orange bag filled with plastics, list of accepted plastics

When China’s plastic ban went into effect in January of 2018, recycling centers in Boise, Idaho, had no choice but to cut back on the plastics they could accept.

Plastics marked with recycling codes 3 through 7 were no longer accepted in curbside recycling carts — and Boiseans were understandably upset. “Our community is deeply committed to sustainability, so sending these plastics to the landfill was the last option for us,” Boise Mayor Dave Bieter explained in a press release.

Fortunately for Boise residents, the city won a $50,000 grant to establish a local Hefty EnergyBag program in 2017. The program launched in April 2018.

What Is the Hefty EnergyBag Program?

The EnergyBag program allows participating households to place non-recyclable plastics — such as food pouches, plastic utensils, plastic grocery bags, straws, and candy wrappers — into a special orange bag. When full, the orange bag is tied up and placed in the curbside recycling bin. From there, it makes its way to the local recycling facility where it’s presorted, baled, and delivered to an energy recovery facility. The facility converts the plastics into valuable energy sources.

boy placing orange Hefty EnergyBag filled with plastics into recycling bin
The Hefty EnergyBag program helps participating communities avoid sending unrecyclable plastics to landfills. Photo: Hefty EnergyBag Program

In Boise, materials collected for the Hefty EnergyBag program are sent to Renewlogy, a pyrolysis facility that converts plastic waste into a low-sulfur diesel fuel that produces zero toxic emissions. This process keeps plastics out of the landfills. It also reduces the amount of fossil fuel that must be extracted from the ground and keeps resources in use — thereby contributing to a more circular economy.

In an interview with KTVB, Colin Hickman, the communications manager for the City of Boise Public Works Department, reported the program’s success in its first two months. “We’ve collected about 54,000 pounds of non-recyclable plastic. You think about how lightweight plastic is, that’s an amazing amount of material. At its most basic level, that’s 54,000 pounds of material that would’ve been buried in the landfill forever and now is going to be given new life and be beneficially reused.”

Where Is the Program Running?

Besides Boise, the Hefty EnergyBag Program is active in the Omaha area of Nebraska and it will be implemented in Cobb County, Georgia, in the future. As with Boise and Omaha, Cobb County’s plastics will make their way to an approved end market. However, Omaha’s program has been lambasted by critics as harmful to the environment; the plastics collected in Omaha end their life cycle incinerated, not converted into fuel.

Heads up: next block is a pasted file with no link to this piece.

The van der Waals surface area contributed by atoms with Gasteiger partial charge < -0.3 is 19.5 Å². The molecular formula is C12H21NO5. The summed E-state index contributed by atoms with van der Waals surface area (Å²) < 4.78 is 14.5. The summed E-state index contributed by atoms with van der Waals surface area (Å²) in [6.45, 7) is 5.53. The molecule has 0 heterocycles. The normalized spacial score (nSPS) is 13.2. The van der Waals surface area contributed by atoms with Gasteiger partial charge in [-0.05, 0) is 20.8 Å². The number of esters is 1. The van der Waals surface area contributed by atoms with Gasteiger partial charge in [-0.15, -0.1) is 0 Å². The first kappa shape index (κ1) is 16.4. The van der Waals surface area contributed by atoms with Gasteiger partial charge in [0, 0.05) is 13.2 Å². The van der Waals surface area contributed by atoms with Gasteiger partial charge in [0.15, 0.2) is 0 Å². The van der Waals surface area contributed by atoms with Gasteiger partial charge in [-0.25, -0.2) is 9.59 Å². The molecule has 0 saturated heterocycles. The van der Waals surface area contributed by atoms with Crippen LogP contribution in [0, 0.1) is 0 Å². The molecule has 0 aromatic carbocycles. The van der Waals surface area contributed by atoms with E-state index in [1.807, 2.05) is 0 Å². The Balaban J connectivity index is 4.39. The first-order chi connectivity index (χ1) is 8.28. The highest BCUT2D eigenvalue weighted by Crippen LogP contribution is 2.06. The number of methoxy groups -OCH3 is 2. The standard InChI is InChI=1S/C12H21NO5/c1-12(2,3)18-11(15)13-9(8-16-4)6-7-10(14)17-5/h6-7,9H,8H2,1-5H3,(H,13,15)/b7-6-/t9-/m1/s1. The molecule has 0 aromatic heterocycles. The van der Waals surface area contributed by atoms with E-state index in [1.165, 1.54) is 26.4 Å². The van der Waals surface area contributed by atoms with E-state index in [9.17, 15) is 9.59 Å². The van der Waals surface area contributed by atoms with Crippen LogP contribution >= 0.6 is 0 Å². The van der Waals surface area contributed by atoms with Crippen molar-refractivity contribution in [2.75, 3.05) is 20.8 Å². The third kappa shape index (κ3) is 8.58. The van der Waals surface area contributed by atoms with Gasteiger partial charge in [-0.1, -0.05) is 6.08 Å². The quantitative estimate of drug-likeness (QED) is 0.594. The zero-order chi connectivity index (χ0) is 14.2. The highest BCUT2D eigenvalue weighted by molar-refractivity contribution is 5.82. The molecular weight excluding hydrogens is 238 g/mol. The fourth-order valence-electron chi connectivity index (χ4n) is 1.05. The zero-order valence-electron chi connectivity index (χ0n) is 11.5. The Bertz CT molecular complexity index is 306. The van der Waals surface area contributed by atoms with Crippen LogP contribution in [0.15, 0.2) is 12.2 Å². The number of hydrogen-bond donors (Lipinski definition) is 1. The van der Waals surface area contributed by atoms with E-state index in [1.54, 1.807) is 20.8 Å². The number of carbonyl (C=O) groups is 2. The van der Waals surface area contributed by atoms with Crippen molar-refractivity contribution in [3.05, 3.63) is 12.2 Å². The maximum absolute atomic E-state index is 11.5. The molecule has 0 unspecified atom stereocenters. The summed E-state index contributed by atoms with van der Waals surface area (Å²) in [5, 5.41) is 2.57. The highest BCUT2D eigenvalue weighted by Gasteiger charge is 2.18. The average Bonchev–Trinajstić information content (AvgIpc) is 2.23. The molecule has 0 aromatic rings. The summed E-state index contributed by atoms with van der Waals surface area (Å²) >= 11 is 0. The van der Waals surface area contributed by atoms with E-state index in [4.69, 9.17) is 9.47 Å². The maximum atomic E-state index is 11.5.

Earth911 asked the program’s sponsor, Dow, and the incinerator operator’s response to the criticism.

“Using hard to recycle plastics as fuel keeps these materials out of landfills and acts as a stepping stone until pyrolysis technologies and the related infrastructure are further developed and in place at a viable scale,” said Jeff Wooster, Global Sustainability director at Dow Packaging and Specialty Plastics, which sponsors the Hefty EnergyBag program, in response to critics of the Omaha incineration program. “Ultimately, each step helps bring us closer to increased chemical recycling that would enable the production of plastics from recycled chemicals.”

“Even though plastic incineration is being questioned,” said Dale Gubbels, president and CEO of materials recovery facility Firstar Inc., which processes EnergyBag materials in Omaha, “these otherwise hard to recycle plastics displace the need for non-renewable fuel sources, such as coal and coke, in the manufacture of cement. Interim end-markets that use collected plastics as fuels, like cement kilns, offset the need for virgin fuel and extend the usefulness of waste plastics.”

Where Things Are Headed

Although recycling isn’t the best thing we can do for the environment — ideally, we would prevent waste creation in the first place — it’s still preferable to treatment or disposal. Until such as time as single-use plastics are banned or consumers stop buying them, the Hefty EnergyBag program is another step that communities can take to keep plastics out of landfills and oceans.

As Boise’s mayor puts it, “This is an innovative solution that allows us to turn a bad situation into something quite positive.”

Editor’s note: On August 7, 2018, Earth911 corrected information about where the Hefty EnergyBag program is currently running, based on input from the Dow Chemical Company, which supports the program. The pyrolysis option is a better option environmentally, and the elimination of single-use packaging would be an ideal next step for the industry.

Feature image credit: Hefty EnergyBag Program

By Liz Greene

Liz Greene is an animal-loving, makeup-obsessing pop culture geek from the beautiful City of Trees, Boise, Idaho. You can catch her latest makeup misadventures on her blog, Three Broke Bunnies.